Samsung faces $5bn profit hit from Note 7

Samsung Electronics says the demise of the Galaxy Note 7 will reduce its operating profit by Won3.5tn ($3bn) over the next six months, taking the total cost of the safety debacle to more than $5bn.

The additional impact expected over this quarter and the next brings total losses to about $5.3bn, after Samsung this week estimated the direct recall cost of the fire-prone model at $2.3bn. 

The South Korean company said on Friday it would now concentrate on expanding sales of its flagship Galaxy S7 line of smartphones, enhancing product safety and overhauling its quality assurance processes. 

Samsung expects the Note 7 withdrawal to erode its operating profit by about Won2.5tn in the fourth quarter of this year and by about Won1tn in the first quarter of next year. 

“The negative fallout on earnings will be substantial as the Note 7 model contributes about 15 per cent of the company’s smartphone sales annually,” said Greg Roh, an analyst at HMC Securities. “Samsung will try hard to make up for the losses by boosting sales in other divisions such as semiconductors and displays.” 

On Wednesday the world’s largest smartphone maker cut its operating profit estimate for the July-September quarter by one-third to Won5.2tn, from guidance of Won7.8tn given earlier this month. 

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The company has also begun the task of trying to regain consumer confidence, stepping up promotional efforts for its smartphones, including financial incentives of Won100,000 for domestic customers who exchange the $880 Note 7 phones for other Samsung models.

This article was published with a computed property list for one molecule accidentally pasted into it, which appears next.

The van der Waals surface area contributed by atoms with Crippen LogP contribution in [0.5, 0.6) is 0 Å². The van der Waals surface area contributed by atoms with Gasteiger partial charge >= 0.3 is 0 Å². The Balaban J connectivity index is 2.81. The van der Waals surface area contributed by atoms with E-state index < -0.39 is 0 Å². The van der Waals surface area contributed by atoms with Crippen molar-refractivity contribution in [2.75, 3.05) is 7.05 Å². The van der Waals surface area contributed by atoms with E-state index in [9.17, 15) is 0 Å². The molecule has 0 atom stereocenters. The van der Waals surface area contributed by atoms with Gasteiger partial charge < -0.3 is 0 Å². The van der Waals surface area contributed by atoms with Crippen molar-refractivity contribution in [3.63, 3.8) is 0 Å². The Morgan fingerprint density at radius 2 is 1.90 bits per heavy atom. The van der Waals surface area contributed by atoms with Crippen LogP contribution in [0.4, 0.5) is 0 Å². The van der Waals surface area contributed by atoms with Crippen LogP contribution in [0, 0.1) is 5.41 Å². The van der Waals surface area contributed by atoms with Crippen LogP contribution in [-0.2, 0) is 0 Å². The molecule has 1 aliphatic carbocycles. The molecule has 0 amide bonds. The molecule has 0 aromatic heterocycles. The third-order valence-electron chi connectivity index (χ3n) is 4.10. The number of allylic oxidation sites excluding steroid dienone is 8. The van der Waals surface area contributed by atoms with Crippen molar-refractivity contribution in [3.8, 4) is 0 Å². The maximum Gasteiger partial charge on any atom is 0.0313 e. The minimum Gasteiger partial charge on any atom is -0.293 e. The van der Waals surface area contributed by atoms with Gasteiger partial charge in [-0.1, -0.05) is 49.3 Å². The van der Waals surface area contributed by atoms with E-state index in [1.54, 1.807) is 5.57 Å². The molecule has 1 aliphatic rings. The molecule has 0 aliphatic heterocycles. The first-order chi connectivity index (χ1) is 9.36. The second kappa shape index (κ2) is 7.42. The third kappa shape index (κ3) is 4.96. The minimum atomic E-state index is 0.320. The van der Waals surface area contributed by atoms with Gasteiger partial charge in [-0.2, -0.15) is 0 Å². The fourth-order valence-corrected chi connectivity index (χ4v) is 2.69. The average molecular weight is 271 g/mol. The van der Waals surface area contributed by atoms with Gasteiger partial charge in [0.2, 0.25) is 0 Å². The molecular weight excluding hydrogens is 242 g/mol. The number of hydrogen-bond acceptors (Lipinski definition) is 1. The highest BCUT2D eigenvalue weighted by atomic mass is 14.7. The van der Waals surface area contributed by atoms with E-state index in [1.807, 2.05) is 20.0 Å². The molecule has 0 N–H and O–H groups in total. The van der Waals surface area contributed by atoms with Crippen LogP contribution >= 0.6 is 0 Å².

However, analysts said it would be difficult for Samsung to avoid a substantial loss in market share in the coming quarters, with its next model, the Galaxy S8, due to launch in March 2017. 

“Domestic consumers may stick to Samsung phones but many overseas customers won’t,” said Mr Roh. “Many Samsung customers will likely shift to Apple’s iPhone7 while Chinese customers will probably opt for local phones.” 

However, Mr Roh said investors should not underestimate Samsung’s fundamentals, given its diverse business portfolio including the booming memory chip and OLED panel businesses. “That’s why Samsung is different from Nokia,” he noted. “But the company should never sacrifice quality and safety for the sake of speed.” 

Shares in Samsung have begun to recover after sliding 10 per cent over the first three days of this week. They were up 0.5 per cent on Friday morning, after gaining 1.4 per cent on Thursday.


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